I suggest that education coverage in the local paper should extend to what is going on in Atlanta. There are things being readied for legislation that will affect both our local school district and the graduate teacher education programs at Columbus State University.
Apparently the Governor's Education Reform Committee has decided to re-work the QBE formula for financing education. Deal and Company have unearthed a report from the right-leaning Heritage Foundation (from 2000), that purports to prove that student outcomes are not positively affected by either the length of classroom experience or the higher level educational attainments of the teacher. This conveniently allows the state to ignore these factors when paying teachers, ensuring a younger, less stable, less experienced, and less educated teacher force whose reasons for long-term commitment to teaching do not exist. Advanced degrees (all of which teachers pay personally to attain) will no longer be necessary, which will adversely affect every university and college in this state, both public and private.
This type of teacher payment system was passed in North Carolina last year, and the state lost 14 percent of its teachers. I am willing to bet that the ones who left are the educated and experienced ones who would have served their students well.
We need to know what is happening in Atlanta, especially since it affects one of the largest employers in our city.
Myth and hysteria
The actions of one madman have sparked an uproar over the Confederate battle flag. The hysteria hasn't stopped with just the flag; it has spread to other issues such as changing military base and school names; a syndicated television show's reruns discontinued; some toys and video games have even been yanked from stores and websites. These knee-jerk reactions are silly.
Let me dispel some myths about the battle flag, also known (incorrectly) as the "stars and bars":
There were three versions of the official flag of the Confederacy, but the battle flag wasn't one of them. It was, however, carried into battle by the armies of Northern Virginia and Tennessee. From 1863-1865, it was used as a union jack on many Southern ships (a union jack was usually the flag of the nation from which the ship originated) -- this may have started the mistaken association of it as the "official" Confederate flag.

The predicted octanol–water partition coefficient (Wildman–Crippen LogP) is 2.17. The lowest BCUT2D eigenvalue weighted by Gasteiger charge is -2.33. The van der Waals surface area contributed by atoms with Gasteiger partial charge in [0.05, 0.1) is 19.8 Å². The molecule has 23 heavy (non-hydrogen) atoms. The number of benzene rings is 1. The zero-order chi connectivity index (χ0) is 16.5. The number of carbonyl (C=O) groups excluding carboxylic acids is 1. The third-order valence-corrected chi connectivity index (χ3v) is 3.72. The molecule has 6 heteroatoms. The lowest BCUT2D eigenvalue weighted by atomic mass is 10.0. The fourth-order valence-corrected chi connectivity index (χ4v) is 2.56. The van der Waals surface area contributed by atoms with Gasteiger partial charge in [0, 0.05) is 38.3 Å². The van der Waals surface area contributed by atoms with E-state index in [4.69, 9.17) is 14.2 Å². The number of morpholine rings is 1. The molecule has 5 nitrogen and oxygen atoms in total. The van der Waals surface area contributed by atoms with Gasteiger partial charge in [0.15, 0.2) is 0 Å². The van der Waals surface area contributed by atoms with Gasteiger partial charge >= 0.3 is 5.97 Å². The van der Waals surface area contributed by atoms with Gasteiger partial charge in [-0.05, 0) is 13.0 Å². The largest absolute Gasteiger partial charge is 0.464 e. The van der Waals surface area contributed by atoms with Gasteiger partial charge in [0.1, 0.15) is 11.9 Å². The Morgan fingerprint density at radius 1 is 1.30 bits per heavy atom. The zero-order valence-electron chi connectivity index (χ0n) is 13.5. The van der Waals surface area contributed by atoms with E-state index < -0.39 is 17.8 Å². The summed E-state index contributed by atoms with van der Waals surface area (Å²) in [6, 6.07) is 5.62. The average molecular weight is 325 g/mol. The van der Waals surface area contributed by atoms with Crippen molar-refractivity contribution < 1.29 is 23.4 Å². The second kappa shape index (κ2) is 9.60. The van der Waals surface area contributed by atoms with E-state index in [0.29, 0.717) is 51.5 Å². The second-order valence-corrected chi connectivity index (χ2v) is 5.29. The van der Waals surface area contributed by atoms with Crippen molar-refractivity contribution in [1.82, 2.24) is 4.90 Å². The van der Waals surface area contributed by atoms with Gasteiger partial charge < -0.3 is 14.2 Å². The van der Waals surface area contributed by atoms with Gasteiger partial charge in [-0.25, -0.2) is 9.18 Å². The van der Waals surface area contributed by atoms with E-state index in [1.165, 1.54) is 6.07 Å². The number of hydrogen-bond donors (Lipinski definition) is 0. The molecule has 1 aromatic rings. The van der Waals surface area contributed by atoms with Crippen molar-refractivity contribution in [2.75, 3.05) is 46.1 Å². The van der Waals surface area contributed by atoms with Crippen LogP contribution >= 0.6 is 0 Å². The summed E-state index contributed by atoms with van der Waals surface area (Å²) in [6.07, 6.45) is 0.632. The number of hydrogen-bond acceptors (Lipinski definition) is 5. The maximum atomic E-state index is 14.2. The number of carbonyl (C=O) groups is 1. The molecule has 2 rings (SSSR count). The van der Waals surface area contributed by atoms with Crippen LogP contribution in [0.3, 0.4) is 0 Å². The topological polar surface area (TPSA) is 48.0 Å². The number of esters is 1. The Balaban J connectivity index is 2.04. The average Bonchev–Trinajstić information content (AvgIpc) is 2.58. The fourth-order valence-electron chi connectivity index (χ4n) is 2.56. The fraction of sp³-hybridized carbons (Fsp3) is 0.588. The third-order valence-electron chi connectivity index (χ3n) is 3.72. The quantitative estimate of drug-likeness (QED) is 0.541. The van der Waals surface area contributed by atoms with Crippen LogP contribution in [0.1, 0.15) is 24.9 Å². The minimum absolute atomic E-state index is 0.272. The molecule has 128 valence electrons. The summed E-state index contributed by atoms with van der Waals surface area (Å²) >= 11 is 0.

Starting in the 1950s and 1960s, certain hate groups and segregationists hijacked the battle flag. The hate groups were just reprehensible racists, while segregationists were opposed to the federal government's implementation of the 1954 Brown vs. Board of Education Supreme Court decision ending public school segregation. Georgia incorporated the battle flag into the state flag as a protest against integration. In 1961 the flag was raised over the South Carolina's state capitol to mark the Civil War Centennial; in 1962 the vote was cast to leave it there as a protest against the civil rights movement.
These groups and government bodies irrevocably stained that flag with their hate and twisted ideology.
The men who died fighting under that flag stained it with their blood.
Jeffrey A. Nix
Each year, thousands of teams participate in Little League Baseball. In addition to the fun the players have competing against one another, they all have the desire to prove that they can compete with any team in the world. Recently, Northern Little League had six teams win the District 8 tournament and advance to the state tournament. Three of five of those teams have captured state championships and will travel to play in the regional championships.
Along with honor and opportunity comes a great financial obligation. Our teams have been fundraising for a couple of weeks through various activities, including camping out at various stores and restaurants. We want to thank the community for their generousity to date. Columbus and the surrounding areas have always been supportive of youth programs, and this again gives our region an opportunity to shine. Because Northern Little League is a 501(c) charitable organization, any donation you may is tax deductible. Any donation you make is greatly appreciated. Our league would like to thank you in advance for your continued support of youth sports excellence.
President, Northern Little League
In the moment
Some things are black or white, right or wrong. But others are rightish and wrongish. If you really want any friends, you just have to be slip-slidey enough in your spoken opinions to find some topic you can agree upon. Or you just walk away muttering especially if it's over politics and religion.
But baseball and football, not so much. In keyed-up sport moments it is just pure delight when you can find a flicker of agreement from another human being (or a golf ball).
Danged-est thing I ever saw. Even with all the yabbering, yelling, and grandiose thoughts of saving the world, a sane individual knows he can never really have much influence in politics, religion, or sports. The difference is being able to have a beer at a game and to really let go what you think, whereas in church or a political rally there is too much "seriousness" going on. At a game with beer in hand it's about letting the right/wrong dogs out until the game is over or the buzz is gone.
And then, when you start to miss those "friends" you love to hate, you rush back to the moment by moment struggle at the stadium.
Roar, Lions, Roar. Gooooo Lions!